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You are invited to attend this seminar hosted by the Institute of Molecular and Cell Biology.Date: Wednesday, 31 May 2023Time: 11.00AM – 12.00PMVenue: IMCB Seminar Room 03-46, Level 3 Proteos, Biopolis, Singapore 138673 (Physical)Speaker: Dr Max BurroughsHost: Prof Vinay TergaonkarMulticellularity and Biological Conflict in Prokaryotes: New Links to Eukaryotic ApoptosisAbstractThe genome characterization of the nucleotide-activated effector conflict systems, also known as the "CBASS" systems, by our group in 2015 kicked off a new era in the discovery and analysis of biological conflict systems. In addition to increasing understanding of microbe biology, these systems have historically been a veritable goldmine for identifying and developing new biotechnological reagents, such as those derived from Restriction-Modification and CRISPR-Cas systems. In a surprising turn, however, recent studies have also revealed deep evolutionary connections between prokaryotic defense and immunity systems and innovations previously thought to be quintessentially eukaryotic.Along these lines, new research in our group has uncovered remarkable systems shared among diverse multicellular prokaryotic taxa that contain organizational principles and protein domains common to eukaryotic apoptotic systems. Many of these domains were previously unknown in prokaryotes and are uniquely shared with animal apoptotic systems, such as Death-like and TRADD-N domains. Consilient lines of evidence indicate these systems are deployed against invasive entities like viruses to limit their spread in multicellular/social contexts. Our findings suggest that immune responses are coupled with programmed cell death, even in prokaryotes. We have also identified previously unexplored links between the ASK signalosome in animal apoptosis pathways and the nucleotide-activated effector conflict systems.Our work implies a shared "grammar" in the similar architectures and interaction networks of the domains found in eukaryotic and prokaryotic apoptotic systems. This suggests the spread of a relatively small set of protein domains, along with the repeated emergence of this "grammar" in their organization, has gone hand-in-hand with the multiple emergences of multicellularity across the Tree of Life. BiographyMax Burroughs is a computational biologist with a Ph.D. in Bioinformatics from Boston University, completing his postdoctoral training at the RIKEN Omics Science Center in Japan. Max works in the Protein and Genome Evolution Research Group, part of the Intramural Research Program at the National Library of Medicine, National Institutes of Health. Max’s work gleans novel functional insights into protein domains and the systems they inhabit through a comparative genome approach, focusing on inferring the deep evolutionary origins of eukaryotic systems and their constituent protein domains. His research accomplishments include the first descriptions of ubiquitin systems in bacteria, elucidating deep ties between animal innate immunity pathways and bacterial biological conflict systems, and identifying the common foundations of multicellularity and apoptosis across distant taxons spanning the three domains of Life.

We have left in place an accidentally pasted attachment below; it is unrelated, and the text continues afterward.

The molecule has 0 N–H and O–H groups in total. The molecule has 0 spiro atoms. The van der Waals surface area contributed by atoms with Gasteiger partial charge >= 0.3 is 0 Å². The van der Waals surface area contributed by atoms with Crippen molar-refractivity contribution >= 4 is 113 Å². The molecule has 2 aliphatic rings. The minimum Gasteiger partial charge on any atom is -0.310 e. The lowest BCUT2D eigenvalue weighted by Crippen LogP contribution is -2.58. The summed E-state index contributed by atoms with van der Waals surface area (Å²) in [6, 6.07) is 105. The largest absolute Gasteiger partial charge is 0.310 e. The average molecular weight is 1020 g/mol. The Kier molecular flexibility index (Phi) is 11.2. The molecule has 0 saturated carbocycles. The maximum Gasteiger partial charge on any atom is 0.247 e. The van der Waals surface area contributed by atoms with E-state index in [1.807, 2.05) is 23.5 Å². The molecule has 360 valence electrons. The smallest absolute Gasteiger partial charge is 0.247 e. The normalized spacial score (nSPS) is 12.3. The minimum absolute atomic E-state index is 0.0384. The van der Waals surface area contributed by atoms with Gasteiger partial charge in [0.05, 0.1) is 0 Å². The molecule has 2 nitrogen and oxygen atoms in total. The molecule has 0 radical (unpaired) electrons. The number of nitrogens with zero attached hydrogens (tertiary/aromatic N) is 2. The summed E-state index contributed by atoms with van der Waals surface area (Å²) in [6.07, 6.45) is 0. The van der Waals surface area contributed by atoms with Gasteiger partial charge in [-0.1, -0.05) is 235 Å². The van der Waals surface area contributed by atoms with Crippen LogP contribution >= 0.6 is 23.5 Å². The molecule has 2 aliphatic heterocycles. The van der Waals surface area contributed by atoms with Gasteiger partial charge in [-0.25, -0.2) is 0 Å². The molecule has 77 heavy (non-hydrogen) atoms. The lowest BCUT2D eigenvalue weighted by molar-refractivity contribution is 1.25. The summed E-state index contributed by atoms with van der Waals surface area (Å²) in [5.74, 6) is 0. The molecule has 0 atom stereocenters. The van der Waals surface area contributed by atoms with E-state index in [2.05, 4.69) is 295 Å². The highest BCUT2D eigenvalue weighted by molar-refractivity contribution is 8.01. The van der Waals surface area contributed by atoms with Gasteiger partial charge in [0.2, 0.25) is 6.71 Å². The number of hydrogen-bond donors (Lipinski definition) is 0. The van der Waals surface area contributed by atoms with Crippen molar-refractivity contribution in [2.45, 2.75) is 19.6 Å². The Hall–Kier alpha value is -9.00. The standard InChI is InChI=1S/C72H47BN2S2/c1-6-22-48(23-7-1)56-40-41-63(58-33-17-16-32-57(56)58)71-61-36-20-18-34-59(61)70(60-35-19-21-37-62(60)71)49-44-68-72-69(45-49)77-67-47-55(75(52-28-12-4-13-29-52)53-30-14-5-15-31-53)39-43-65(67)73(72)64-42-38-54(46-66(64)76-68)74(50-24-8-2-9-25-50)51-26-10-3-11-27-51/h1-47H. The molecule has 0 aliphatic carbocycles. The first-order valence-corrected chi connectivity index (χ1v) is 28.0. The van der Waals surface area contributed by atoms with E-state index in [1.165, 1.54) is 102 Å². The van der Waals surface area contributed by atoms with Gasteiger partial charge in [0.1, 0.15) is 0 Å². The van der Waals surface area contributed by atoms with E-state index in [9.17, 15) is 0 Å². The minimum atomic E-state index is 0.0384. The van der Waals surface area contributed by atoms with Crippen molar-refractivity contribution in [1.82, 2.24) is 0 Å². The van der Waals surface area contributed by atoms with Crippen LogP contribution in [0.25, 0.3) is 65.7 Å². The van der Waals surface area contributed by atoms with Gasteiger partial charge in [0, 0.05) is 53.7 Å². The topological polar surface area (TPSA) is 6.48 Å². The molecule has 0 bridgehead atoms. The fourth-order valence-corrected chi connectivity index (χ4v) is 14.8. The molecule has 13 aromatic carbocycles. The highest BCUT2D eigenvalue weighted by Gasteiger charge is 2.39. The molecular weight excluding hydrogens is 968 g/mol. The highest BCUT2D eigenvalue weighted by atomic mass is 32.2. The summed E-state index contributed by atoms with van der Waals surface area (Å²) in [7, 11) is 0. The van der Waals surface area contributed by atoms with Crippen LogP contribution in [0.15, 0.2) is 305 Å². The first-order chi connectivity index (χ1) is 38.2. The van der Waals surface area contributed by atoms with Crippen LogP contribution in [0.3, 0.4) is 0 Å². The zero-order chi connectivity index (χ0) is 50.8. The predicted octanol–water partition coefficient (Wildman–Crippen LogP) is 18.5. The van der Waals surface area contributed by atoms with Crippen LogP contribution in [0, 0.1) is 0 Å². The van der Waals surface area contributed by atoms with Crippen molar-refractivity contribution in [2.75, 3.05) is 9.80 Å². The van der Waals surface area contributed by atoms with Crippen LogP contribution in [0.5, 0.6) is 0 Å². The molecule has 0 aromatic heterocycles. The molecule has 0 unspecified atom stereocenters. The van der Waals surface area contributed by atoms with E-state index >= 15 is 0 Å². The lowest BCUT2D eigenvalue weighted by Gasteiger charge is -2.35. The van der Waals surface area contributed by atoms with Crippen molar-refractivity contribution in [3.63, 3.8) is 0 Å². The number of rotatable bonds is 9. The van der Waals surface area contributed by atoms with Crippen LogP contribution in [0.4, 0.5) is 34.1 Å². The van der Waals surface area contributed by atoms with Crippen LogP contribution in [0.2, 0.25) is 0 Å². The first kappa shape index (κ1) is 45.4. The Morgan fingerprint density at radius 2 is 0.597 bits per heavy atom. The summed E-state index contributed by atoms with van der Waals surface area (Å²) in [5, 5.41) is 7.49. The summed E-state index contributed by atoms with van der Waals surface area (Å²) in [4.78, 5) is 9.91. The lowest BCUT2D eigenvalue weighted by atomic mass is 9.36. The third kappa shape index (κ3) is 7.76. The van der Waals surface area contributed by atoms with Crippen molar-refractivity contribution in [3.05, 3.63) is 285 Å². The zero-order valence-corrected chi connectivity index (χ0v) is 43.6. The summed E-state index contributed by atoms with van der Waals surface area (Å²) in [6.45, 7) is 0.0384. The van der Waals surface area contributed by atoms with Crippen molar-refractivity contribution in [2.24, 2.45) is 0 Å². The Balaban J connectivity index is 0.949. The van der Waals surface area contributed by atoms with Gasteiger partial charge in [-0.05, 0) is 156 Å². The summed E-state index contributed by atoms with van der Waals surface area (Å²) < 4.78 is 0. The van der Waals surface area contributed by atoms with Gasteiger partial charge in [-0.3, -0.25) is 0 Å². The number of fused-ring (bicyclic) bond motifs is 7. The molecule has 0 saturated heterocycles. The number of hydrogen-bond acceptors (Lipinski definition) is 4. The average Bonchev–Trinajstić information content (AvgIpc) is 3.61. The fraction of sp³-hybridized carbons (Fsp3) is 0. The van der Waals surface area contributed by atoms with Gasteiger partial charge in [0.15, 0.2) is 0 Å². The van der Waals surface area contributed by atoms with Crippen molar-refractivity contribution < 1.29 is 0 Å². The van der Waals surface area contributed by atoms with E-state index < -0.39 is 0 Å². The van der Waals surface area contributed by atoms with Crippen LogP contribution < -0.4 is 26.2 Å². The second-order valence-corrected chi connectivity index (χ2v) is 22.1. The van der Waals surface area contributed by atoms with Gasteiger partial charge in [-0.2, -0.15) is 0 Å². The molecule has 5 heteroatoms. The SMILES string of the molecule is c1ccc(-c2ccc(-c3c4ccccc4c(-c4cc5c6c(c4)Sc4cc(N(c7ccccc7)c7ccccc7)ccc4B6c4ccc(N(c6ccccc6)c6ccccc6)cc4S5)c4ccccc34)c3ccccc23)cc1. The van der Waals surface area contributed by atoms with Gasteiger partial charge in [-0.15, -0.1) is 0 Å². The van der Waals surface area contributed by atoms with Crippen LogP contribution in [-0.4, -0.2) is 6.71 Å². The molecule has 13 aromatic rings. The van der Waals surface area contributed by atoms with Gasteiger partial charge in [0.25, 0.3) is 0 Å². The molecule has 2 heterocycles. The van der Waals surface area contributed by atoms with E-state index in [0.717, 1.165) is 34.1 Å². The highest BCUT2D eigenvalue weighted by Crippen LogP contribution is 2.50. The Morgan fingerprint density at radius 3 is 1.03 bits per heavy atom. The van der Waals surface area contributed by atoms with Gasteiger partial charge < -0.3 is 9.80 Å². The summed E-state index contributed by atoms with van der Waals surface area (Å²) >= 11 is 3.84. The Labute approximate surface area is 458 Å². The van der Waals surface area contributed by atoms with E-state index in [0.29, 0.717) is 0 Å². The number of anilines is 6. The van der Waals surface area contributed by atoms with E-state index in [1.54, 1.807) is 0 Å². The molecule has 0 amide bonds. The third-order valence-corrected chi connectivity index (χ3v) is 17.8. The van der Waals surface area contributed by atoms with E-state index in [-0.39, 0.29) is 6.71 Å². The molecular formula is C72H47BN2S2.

ALL ARE WELCOME (No registration required) For upcoming seminars in IMCB, please visit https://www.a-star.edu.sg/imcb
IMCB Seminar Room 03-46, Level 3 Proteos, Biopolis, Singapore 138673 (Physical)